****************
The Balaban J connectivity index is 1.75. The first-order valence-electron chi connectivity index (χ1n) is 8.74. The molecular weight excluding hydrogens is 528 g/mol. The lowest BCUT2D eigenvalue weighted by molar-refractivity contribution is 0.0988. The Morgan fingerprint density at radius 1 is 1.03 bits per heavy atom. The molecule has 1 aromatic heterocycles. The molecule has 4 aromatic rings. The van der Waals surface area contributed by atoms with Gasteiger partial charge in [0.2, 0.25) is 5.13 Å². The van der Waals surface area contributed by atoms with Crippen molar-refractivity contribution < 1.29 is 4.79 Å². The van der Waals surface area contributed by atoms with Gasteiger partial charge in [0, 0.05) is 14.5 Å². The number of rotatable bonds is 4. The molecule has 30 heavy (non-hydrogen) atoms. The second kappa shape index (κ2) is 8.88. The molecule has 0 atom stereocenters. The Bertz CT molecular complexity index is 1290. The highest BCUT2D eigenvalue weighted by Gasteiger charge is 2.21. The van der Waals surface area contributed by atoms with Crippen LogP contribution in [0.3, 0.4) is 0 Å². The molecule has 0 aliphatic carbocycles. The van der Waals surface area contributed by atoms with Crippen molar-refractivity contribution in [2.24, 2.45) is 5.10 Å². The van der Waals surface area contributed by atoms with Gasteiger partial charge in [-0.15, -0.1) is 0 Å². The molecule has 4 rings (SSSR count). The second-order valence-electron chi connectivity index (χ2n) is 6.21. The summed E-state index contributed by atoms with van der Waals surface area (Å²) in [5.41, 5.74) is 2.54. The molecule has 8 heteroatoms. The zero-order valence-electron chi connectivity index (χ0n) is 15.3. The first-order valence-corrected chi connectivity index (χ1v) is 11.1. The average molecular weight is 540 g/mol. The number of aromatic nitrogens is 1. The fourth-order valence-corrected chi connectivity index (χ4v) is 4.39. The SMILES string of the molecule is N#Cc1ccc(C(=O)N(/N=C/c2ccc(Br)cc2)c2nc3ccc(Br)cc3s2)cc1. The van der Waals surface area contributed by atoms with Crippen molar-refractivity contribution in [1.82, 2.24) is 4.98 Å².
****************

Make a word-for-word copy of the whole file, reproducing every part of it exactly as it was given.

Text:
The Balaban J connectivity index is 1.75. The first-order valence-electron chi connectivity index (χ1n) is 8.74. The molecular weight excluding hydrogens is 528 g/mol. The lowest BCUT2D eigenvalue weighted by molar-refractivity contribution is 0.0988. The Morgan fingerprint density at radius 1 is 1.03 bits per heavy atom. The molecule has 1 aromatic heterocycles. The molecule has 4 aromatic rings. The van der Waals surface area contributed by atoms with Gasteiger partial charge in [0.2, 0.25) is 5.13 Å². The van der Waals surface area contributed by atoms with Crippen molar-refractivity contribution < 1.29 is 4.79 Å². The van der Waals surface area contributed by atoms with Gasteiger partial charge in [0, 0.05) is 14.5 Å². The number of rotatable bonds is 4. The molecule has 30 heavy (non-hydrogen) atoms. The second kappa shape index (κ2) is 8.88. The molecule has 0 atom stereocenters. The Bertz CT molecular complexity index is 1290. The highest BCUT2D eigenvalue weighted by Gasteiger charge is 2.21. The van der Waals surface area contributed by atoms with Crippen LogP contribution in [0.3, 0.4) is 0 Å². The molecule has 0 aliphatic carbocycles. The van der Waals surface area contributed by atoms with Crippen molar-refractivity contribution in [2.24, 2.45) is 5.10 Å². The van der Waals surface area contributed by atoms with Gasteiger partial charge in [-0.15, -0.1) is 0 Å². The molecule has 4 rings (SSSR count). The second-order valence-electron chi connectivity index (χ2n) is 6.21. The summed E-state index contributed by atoms with van der Waals surface area (Å²) in [5.41, 5.74) is 2.54. The molecule has 8 heteroatoms. The zero-order valence-electron chi connectivity index (χ0n) is 15.3. The first-order valence-corrected chi connectivity index (χ1v) is 11.1. The average molecular weight is 540 g/mol. The number of aromatic nitrogens is 1. The fourth-order valence-corrected chi connectivity index (χ4v) is 4.39. The SMILES string of the molecule is N#Cc1ccc(C(=O)N(/N=C/c2ccc(Br)cc2)c2nc3ccc(Br)cc3s2)cc1. The van der Waals surface area contributed by atoms with Crippen molar-refractivity contribution in [1.82, 2.24) is 4.98 Å².